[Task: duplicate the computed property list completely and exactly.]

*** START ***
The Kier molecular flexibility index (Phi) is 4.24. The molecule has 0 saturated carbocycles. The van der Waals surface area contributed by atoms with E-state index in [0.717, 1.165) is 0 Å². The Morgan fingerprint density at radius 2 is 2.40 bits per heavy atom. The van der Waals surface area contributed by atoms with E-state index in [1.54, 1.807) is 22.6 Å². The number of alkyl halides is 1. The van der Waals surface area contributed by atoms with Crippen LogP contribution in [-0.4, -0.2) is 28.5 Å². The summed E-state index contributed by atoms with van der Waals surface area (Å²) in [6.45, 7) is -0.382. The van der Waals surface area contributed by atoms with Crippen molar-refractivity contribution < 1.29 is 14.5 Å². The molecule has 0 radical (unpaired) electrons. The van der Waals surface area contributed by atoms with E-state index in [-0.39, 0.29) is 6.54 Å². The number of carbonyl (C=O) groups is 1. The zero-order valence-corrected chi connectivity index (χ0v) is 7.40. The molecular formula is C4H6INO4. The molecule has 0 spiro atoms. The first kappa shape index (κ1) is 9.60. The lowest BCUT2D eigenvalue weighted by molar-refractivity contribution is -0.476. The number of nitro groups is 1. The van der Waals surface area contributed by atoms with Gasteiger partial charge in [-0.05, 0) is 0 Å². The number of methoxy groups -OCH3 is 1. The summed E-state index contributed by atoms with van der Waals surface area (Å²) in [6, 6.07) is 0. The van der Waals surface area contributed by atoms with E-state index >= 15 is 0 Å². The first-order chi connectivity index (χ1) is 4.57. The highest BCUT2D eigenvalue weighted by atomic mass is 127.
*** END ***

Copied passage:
The Kier molecular flexibility index (Phi) is 4.24. The molecule has 0 saturated carbocycles. The van der Waals surface area contributed by atoms with E-state index in [0.717, 1.165) is 0 Å². The Morgan fingerprint density at radius 2 is 2.40 bits per heavy atom. The van der Waals surface area contributed by atoms with E-state index in [1.54, 1.807) is 22.6 Å². The number of alkyl halides is 1. The van der Waals surface area contributed by atoms with Crippen LogP contribution in [-0.4, -0.2) is 28.5 Å². The summed E-state index contributed by atoms with van der Waals surface area (Å²) in [6.45, 7) is -0.382. The van der Waals surface area contributed by atoms with Crippen molar-refractivity contribution < 1.29 is 14.5 Å². The molecule has 0 radical (unpaired) electrons. The van der Waals surface area contributed by atoms with E-state index in [-0.39, 0.29) is 6.54 Å². The number of carbonyl (C=O) groups is 1. The zero-order valence-corrected chi connectivity index (χ0v) is 7.40. The molecular formula is C4H6INO4. The molecule has 0 spiro atoms. The first kappa shape index (κ1) is 9.60. The lowest BCUT2D eigenvalue weighted by molar-refractivity contribution is -0.476. The number of nitro groups is 1. The van der Waals surface area contributed by atoms with Gasteiger partial charge in [-0.05, 0) is 0 Å². The number of methoxy groups -OCH3 is 1. The summed E-state index contributed by atoms with van der Waals surface area (Å²) in [6, 6.07) is 0. The van der Waals surface area contributed by atoms with E-state index >= 15 is 0 Å². The first-order chi connectivity index (χ1) is 4.57. The highest BCUT2D eigenvalue weighted by atomic mass is 127.